Suffredin spoke first, bringing talking points up with him as he, from the outset, seemed extraordinarily careful about his message.  Oddly enough, he started with defending his vote for supporting the 1 percent Cook County sales tax hike last year that has been wildly unpopular.  Suffredin explained he gave Todd Stroger his vote for the tax hike primarily in a trade for establishing an independent board of health to oversee Cook County Hospital, and because Cook County’s finances were so badly mismanaged that the tax hike was necessary to get the County’s house back in order.  Suffredin deflected the impact of the sales hike on Cook County, arguing that the collar counties are hurting for revenue as well.  In other words, Suffredin suggested that the flight of Cook County consumer spending going to collar counties to save on higher taxes simply was not happening.

Suffredin commended the impact of the independent health board’s impact on the overall Cook County health system, claiming that the board has turned around its finances to benefit of $250 million.

I won’t speak for Northside DFA members, but I certainly was asking myself if Suffredin’s vote was really necessary to establish the independent health board.  After all, reformers Mike Quigley and Forrest Claypool rejected the tax increase.  It is hard to accept Suffredin’s argument that he is with the Quigleys and the Claypools when it comes to reform but also vote for the Stroger tax hike.

Clearly, Suffredin knows Cook County issues very well.  But, I felt as though he was grasping and defending himself because he knew the vote for increased taxes was a mistake.  He’s now voting for its repeal.

Danny Davis came and spoke next, using a much different tone.  He projected leadership, experience and confidence.  And while the local media is saying Davis will not run for Cook County Board President, Davis told Northside DFA that he is.

Davis presented the case that he’s worked his whole life representing progressive issues and wants to focus his Cook County Board President candidacy on healthcare, fixing the judicial/correctional system and reforming taxes.  He didn’t say how he would approach any of these issue in specifics but his argument about his experience as a Chicago alderman, Cook County commissioner and Congressman sure sounded convincing.  Interestingly, he did say that his strong suit was inspiring and motivating people and that he felt Cook County needed that type of leadership if it were to reform.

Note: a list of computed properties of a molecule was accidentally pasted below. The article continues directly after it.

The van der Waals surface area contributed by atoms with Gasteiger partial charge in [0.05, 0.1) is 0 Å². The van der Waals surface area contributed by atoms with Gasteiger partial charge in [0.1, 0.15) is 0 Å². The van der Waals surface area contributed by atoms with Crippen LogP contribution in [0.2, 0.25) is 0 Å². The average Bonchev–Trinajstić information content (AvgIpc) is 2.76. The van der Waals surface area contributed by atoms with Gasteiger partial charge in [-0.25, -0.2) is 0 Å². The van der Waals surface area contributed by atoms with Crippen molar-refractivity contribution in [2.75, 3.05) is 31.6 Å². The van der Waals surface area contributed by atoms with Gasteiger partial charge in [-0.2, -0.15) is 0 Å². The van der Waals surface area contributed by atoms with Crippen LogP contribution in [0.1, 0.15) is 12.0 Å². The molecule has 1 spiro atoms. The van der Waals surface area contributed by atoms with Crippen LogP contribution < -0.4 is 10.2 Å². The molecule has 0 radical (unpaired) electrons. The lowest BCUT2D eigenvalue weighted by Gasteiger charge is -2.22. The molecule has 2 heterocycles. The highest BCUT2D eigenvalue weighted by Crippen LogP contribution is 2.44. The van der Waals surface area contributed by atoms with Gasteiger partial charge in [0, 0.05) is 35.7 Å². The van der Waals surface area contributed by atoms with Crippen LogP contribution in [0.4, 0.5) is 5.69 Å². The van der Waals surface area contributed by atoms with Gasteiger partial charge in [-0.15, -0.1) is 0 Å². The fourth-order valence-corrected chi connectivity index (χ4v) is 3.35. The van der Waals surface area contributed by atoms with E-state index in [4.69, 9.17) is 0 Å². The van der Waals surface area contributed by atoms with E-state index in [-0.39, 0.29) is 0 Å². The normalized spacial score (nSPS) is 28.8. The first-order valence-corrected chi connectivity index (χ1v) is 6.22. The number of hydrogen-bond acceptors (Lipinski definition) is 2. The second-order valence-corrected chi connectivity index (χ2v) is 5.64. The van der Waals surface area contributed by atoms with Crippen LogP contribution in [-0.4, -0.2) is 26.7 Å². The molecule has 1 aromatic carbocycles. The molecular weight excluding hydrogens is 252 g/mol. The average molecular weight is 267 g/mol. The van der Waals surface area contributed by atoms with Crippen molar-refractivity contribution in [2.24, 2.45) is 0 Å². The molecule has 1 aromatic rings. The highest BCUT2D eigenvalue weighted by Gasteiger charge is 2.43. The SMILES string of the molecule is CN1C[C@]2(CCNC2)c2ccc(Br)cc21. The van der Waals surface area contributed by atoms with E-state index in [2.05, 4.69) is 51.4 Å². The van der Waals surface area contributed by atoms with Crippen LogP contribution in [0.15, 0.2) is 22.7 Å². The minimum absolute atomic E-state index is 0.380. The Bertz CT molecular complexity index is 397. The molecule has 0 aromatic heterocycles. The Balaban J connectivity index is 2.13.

The last word here was something that Suffredin said in response to a question about waiting to declare if he was running.  Suffredin flat out said that his strategy for not declaring is rooted in getting media attention.  Simply, the longer he waited, the more the media would speculate and give him ink.  Seems like it’s working.

Jumping into IL-10

This week has been the time politicos have been waiting for – who would run for the seat Mark Kirk vacates as he bids for U.S. Senate?

The safe bet would be to assume the seat will go Democratic.  Two contenders with name recognition and a history have already signaled that they will run: Dan Seals and Julie Hamos.

It will be every interesting to see how each candidate goes about building a campaign for the 10th Congressional seat.  Hamos, the State Rep from Evanston, has been working towards a state-wide run until Lisa Madigan announced she would not vacate her Attorney General seat.  Hamos is looking to turn that disappointment into a victory in the Democratic primary.

Hamos has some built-in advantages for her in the 10th District.  She’s already known in the area from her years as State Rep in Evanston (outside of the 10th District).  She will have unprecedented support from elected officials (especially Jan Schakowsky next door in the 9th), who wants a woman and a progressive in that seat long-held by a Republican.   Hamos has also built up plenty of good-will in the district as the area served as a fundraising hub for her state-wide race.  I believe she has a lot of sympathetic supporters who feel that Lisa Madigan thwarted Hamos’ chances at higher office and now will support Hamos in the Congressional bid.